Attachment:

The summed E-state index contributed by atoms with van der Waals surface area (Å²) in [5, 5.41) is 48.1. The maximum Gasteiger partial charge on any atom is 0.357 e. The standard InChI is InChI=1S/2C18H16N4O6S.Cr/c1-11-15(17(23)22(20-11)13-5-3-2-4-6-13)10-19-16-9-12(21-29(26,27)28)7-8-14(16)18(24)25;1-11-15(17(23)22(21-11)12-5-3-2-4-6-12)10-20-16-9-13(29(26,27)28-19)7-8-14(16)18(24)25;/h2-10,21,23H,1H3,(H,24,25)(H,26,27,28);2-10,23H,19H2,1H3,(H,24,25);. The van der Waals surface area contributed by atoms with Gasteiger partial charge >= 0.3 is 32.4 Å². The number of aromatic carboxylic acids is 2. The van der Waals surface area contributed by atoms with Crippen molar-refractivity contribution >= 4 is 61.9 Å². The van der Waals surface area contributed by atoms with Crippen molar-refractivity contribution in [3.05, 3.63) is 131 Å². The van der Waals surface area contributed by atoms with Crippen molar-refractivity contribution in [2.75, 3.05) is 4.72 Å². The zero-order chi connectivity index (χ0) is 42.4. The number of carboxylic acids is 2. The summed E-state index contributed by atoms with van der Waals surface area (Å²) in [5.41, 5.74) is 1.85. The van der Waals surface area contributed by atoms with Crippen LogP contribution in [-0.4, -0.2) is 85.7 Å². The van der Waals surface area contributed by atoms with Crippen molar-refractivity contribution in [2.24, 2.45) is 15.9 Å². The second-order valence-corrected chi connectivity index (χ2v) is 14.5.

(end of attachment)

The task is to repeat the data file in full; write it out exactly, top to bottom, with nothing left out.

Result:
The summed E-state index contributed by atoms with van der Waals surface area (Å²) in [5, 5.41) is 48.1. The maximum Gasteiger partial charge on any atom is 0.357 e. The standard InChI is InChI=1S/2C18H16N4O6S.Cr/c1-11-15(17(23)22(20-11)13-5-3-2-4-6-13)10-19-16-9-12(21-29(26,27)28)7-8-14(16)18(24)25;1-11-15(17(23)22(21-11)12-5-3-2-4-6-12)10-20-16-9-13(29(26,27)28-19)7-8-14(16)18(24)25;/h2-10,21,23H,1H3,(H,24,25)(H,26,27,28);2-10,23H,19H2,1H3,(H,24,25);. The van der Waals surface area contributed by atoms with Gasteiger partial charge >= 0.3 is 32.4 Å². The number of aromatic carboxylic acids is 2. The van der Waals surface area contributed by atoms with Crippen molar-refractivity contribution >= 4 is 61.9 Å². The van der Waals surface area contributed by atoms with Crippen molar-refractivity contribution in [3.05, 3.63) is 131 Å². The van der Waals surface area contributed by atoms with Crippen molar-refractivity contribution in [2.75, 3.05) is 4.72 Å². The zero-order chi connectivity index (χ0) is 42.4. The number of carboxylic acids is 2. The summed E-state index contributed by atoms with van der Waals surface area (Å²) in [5.41, 5.74) is 1.85. The van der Waals surface area contributed by atoms with Crippen LogP contribution in [-0.4, -0.2) is 85.7 Å². The van der Waals surface area contributed by atoms with Crippen molar-refractivity contribution in [2.24, 2.45) is 15.9 Å². The second-order valence-corrected chi connectivity index (χ2v) is 14.5.